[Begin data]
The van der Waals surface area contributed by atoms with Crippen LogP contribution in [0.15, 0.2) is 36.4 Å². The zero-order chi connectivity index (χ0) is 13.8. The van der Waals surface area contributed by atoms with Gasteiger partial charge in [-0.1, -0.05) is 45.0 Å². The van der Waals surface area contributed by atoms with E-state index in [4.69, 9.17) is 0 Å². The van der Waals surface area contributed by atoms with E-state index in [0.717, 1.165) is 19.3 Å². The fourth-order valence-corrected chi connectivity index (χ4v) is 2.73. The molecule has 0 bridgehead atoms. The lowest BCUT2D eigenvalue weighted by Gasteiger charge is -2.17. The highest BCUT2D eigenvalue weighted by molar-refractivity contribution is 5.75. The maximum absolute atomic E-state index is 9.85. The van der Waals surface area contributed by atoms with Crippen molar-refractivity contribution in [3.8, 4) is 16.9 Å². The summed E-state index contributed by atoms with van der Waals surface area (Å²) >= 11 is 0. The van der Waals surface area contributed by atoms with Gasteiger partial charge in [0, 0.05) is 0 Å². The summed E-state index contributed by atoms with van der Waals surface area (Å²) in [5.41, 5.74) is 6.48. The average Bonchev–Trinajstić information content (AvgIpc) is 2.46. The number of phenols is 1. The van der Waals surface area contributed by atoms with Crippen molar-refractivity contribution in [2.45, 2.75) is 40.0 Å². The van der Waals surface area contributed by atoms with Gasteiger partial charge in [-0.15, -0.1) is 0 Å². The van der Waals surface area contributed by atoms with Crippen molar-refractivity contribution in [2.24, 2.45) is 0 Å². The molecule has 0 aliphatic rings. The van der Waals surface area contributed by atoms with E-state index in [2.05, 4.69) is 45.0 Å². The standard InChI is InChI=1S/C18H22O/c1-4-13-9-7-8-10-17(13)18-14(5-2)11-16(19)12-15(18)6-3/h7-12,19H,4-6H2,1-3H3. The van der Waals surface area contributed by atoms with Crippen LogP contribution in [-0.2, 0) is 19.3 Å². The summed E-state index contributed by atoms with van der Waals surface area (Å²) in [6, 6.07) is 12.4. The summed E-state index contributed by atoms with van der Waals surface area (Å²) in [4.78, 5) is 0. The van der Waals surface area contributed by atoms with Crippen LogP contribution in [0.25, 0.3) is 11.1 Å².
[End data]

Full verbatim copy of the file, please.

The van der Waals surface area contributed by atoms with Crippen LogP contribution in [0.15, 0.2) is 36.4 Å². The zero-order chi connectivity index (χ0) is 13.8. The van der Waals surface area contributed by atoms with Gasteiger partial charge in [-0.1, -0.05) is 45.0 Å². The van der Waals surface area contributed by atoms with E-state index in [4.69, 9.17) is 0 Å². The van der Waals surface area contributed by atoms with E-state index in [0.717, 1.165) is 19.3 Å². The fourth-order valence-corrected chi connectivity index (χ4v) is 2.73. The molecule has 0 bridgehead atoms. The lowest BCUT2D eigenvalue weighted by Gasteiger charge is -2.17. The highest BCUT2D eigenvalue weighted by molar-refractivity contribution is 5.75. The maximum absolute atomic E-state index is 9.85. The van der Waals surface area contributed by atoms with Crippen molar-refractivity contribution in [3.8, 4) is 16.9 Å². The summed E-state index contributed by atoms with van der Waals surface area (Å²) >= 11 is 0. The van der Waals surface area contributed by atoms with Gasteiger partial charge in [0, 0.05) is 0 Å². The summed E-state index contributed by atoms with van der Waals surface area (Å²) in [5.41, 5.74) is 6.48. The average Bonchev–Trinajstić information content (AvgIpc) is 2.46. The number of phenols is 1. The van der Waals surface area contributed by atoms with Crippen molar-refractivity contribution in [2.45, 2.75) is 40.0 Å². The van der Waals surface area contributed by atoms with Gasteiger partial charge in [-0.15, -0.1) is 0 Å². The van der Waals surface area contributed by atoms with Crippen molar-refractivity contribution in [2.24, 2.45) is 0 Å². The molecule has 0 aliphatic rings. The van der Waals surface area contributed by atoms with E-state index in [2.05, 4.69) is 45.0 Å². The standard InChI is InChI=1S/C18H22O/c1-4-13-9-7-8-10-17(13)18-14(5-2)11-16(19)12-15(18)6-3/h7-12,19H,4-6H2,1-3H3. The van der Waals surface area contributed by atoms with Crippen LogP contribution in [-0.2, 0) is 19.3 Å². The summed E-state index contributed by atoms with van der Waals surface area (Å²) in [6, 6.07) is 12.4. The summed E-state index contributed by atoms with van der Waals surface area (Å²) in [4.78, 5) is 0. The van der Waals surface area contributed by atoms with Crippen LogP contribution in [0.25, 0.3) is 11.1 Å².